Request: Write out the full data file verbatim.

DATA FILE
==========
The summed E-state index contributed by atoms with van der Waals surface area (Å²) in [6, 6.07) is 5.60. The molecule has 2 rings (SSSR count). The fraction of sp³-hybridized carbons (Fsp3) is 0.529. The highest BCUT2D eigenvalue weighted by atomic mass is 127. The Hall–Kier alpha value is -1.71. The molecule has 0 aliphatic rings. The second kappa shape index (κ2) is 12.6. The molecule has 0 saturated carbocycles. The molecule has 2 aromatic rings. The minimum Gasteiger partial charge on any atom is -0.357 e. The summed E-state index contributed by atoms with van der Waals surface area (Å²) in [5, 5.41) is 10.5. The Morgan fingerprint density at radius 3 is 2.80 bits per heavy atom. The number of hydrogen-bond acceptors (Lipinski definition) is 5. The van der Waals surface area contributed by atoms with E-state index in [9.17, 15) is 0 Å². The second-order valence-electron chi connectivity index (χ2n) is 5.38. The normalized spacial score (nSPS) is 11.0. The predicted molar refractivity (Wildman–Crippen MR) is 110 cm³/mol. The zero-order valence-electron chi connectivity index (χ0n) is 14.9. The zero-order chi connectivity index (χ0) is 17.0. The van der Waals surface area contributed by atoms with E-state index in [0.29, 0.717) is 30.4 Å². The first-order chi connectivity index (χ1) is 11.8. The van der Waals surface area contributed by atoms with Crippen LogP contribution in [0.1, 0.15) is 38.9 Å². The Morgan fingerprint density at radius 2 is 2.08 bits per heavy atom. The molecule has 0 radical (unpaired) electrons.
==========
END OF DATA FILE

The summed E-state index contributed by atoms with van der Waals surface area (Å²) in [6, 6.07) is 5.60. The molecule has 2 rings (SSSR count). The fraction of sp³-hybridized carbons (Fsp3) is 0.529. The highest BCUT2D eigenvalue weighted by atomic mass is 127. The Hall–Kier alpha value is -1.71. The molecule has 0 aliphatic rings. The second kappa shape index (κ2) is 12.6. The molecule has 0 saturated carbocycles. The molecule has 2 aromatic rings. The minimum Gasteiger partial charge on any atom is -0.357 e. The summed E-state index contributed by atoms with van der Waals surface area (Å²) in [5, 5.41) is 10.5. The Morgan fingerprint density at radius 3 is 2.80 bits per heavy atom. The number of hydrogen-bond acceptors (Lipinski definition) is 5. The van der Waals surface area contributed by atoms with E-state index in [9.17, 15) is 0 Å². The second-order valence-electron chi connectivity index (χ2n) is 5.38. The normalized spacial score (nSPS) is 11.0. The predicted molar refractivity (Wildman–Crippen MR) is 110 cm³/mol. The zero-order valence-electron chi connectivity index (χ0n) is 14.9. The zero-order chi connectivity index (χ0) is 17.0. The van der Waals surface area contributed by atoms with E-state index in [0.29, 0.717) is 30.4 Å². The first-order chi connectivity index (χ1) is 11.8. The van der Waals surface area contributed by atoms with Crippen LogP contribution in [0.1, 0.15) is 38.9 Å². The Morgan fingerprint density at radius 2 is 2.08 bits per heavy atom. The molecule has 0 radical (unpaired) electrons.